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The Bethrothal – a sketch

The theme of Black History Month 2023 is ‘Saluting our Sisters’, highlighting the crucial role that Black women have played in shaping history, inspiring change and building communities. On that note, we are pleased to present “The Bethrothal”, a sketch celebrating Black women written by SurvivorsUK counselling client, Cyril Johnson.

When Cyril presented SurvivorsUK with The Bethrothal we were not only impressed by his witty script, but also his own incredible story of the uproar that the first version of his script caused as an 18 year-old Sierra Leonean student attending the United World College of The American West. His tongue-in-cheek sketch celebrating womanhood which portrayed a family negotiating a bride-price – an engagement ritual practised across many African countries  – was met with rebellion by other African students for misogynistic reasons, a meltdown at this “mini-United Nations” as Cyril puts it.

So, what better way to introduce The Bethrothal than to hear Cyril tell this sometimes comical story in his own words? Listen to him explaining the origin of this sketch in this interview here.

The Bethrothal


Femi: Father of the bridegroom-to-be

Sade: Mother of the bridegroom-to-be

Tunde: Uncle of the bridegroom-to-be

Ronke: Aunt of the bridegroom-to-be

Ola: Father of the bride-to-be

Dele: Mother of the bride-to-be

Duro: Uncle of the bride-to-be

Yinka: Aunt of the bride-to-be

The scene is set in the home of the bride-to-be’s family. The bridegroom-to-be’s family enter the room to the sound of drums. They are followed into the room by the bride-to-be’s family.

Femi: Greetings to your family. We have come with great humility to your house to ask for your daughter’s hand in marriage on behalf of our son.

Ola: My future in-laws I salute you. I will present our daughter to your family today but we must firstly clinch the matter of the bride-price.

Ronke: We are here to reach an amicable settlement and hope that our negotiations will be fruitful.

Sade: We offer you 5 herds of cattle to commence the negotiations.

Dele: The daughter of this house is worth more than 5 herds of cattle. I request a higher price for her hand and 40 herds of cattle is a worthy amount.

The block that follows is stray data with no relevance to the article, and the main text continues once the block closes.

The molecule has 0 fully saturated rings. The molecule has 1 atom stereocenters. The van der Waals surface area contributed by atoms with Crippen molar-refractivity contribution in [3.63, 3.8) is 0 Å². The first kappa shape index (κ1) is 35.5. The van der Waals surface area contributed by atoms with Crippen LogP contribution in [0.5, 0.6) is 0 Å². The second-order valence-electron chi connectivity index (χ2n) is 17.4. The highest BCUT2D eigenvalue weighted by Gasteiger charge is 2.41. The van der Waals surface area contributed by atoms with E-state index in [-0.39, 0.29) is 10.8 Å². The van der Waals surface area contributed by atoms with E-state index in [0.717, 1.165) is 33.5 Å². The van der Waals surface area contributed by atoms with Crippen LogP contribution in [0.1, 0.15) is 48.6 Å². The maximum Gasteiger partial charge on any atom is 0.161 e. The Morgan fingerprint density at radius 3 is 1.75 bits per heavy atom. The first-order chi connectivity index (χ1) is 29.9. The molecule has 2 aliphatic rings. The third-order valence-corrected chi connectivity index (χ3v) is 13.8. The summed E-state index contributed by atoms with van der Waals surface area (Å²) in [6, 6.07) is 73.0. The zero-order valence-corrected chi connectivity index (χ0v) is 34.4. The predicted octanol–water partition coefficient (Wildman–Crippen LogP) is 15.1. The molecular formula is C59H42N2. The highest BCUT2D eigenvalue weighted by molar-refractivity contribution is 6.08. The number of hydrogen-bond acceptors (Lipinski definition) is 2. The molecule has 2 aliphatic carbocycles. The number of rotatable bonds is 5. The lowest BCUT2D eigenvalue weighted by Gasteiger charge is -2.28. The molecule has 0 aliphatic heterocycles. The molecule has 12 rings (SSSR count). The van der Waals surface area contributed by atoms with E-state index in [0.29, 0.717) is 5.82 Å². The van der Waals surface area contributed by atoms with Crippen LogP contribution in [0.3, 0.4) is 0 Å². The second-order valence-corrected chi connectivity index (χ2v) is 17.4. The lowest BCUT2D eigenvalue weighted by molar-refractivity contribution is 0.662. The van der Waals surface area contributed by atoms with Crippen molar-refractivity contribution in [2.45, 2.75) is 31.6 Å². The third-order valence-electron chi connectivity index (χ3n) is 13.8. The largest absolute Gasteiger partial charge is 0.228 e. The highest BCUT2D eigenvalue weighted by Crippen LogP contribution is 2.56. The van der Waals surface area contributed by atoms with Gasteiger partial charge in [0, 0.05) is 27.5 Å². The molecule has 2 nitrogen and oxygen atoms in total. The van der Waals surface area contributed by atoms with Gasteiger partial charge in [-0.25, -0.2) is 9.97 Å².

Tunde: We offer you 10 herds of cattle if this amount is acceptable to you.

Duro: That offer is a far cry from the 40 herds of cattle we initially suggested. We are however prepared to negotiate further. As the saying goes, ‘Let the kite perch and let the eagle perch too. If one says no to the other let its wing break ’. A bride-price of 30 herds of cattle is more appropriate.

Femi: We can increase the bride-price to 15 herds of cattle and hope this amount meets your approval.

Yinka: We are at last making progress. We did not intend to go below 30 herds of cattle. But as the dog said, ‘If I fall down for you and you fall down for me, it is play ’. Marriage should be a play and not a fight; so we are falling down again.We set the bride-price at 20 herds of cattle.

Sade: We agree to this amount as a full and final satisfaction of the bride-price. We remain indebted to you for this great privilege. We know that a man’s debt to his in-laws can never be fully discharged. When our son marries your daughter he must continue paying until death.

Dele: We are assured that our daughter will be in capable hands and that your family will treat her well.

Ola: We would now like to present the daughter of this house to you.

An iron gong sounds and after a brief interval a young woman enters the room.

Femi: This is not the person we have come to ask for. She is the Violet.

The young woman exits the room and after a brief interval another young woman enters the room.

Sade: This is not our son’s intended. She is the Daisy.

The young woman exits the room and thereafter another young woman enters the room.

Tunde: This does not represent the person for which we have agreed a bride-price. She is the Tulip.

The young woman exits the room and shortly afterwards another young woman enters the room.

Ronke: We have yet to see the right person the suitor wishes to marry. She is the Lily.

The sound of drums fills the air which then reaches a crescendo. A young woman dressed in an embroidered full length gown and adorned with jewellery enters the room and the parties give a loud cheer.

Femi: This is the Rose for whose hand in marriage we have come to ask on behalf of our son.

Ola: I give my blessing to this union and hope that the twain will be happy and prosperous.

Sade: And may the Rose bring peace to the world !

The song “Iko Iko” by the Belle Stars plays and the parties begin to dance. As the song reaches the end the parties dance out of the room.
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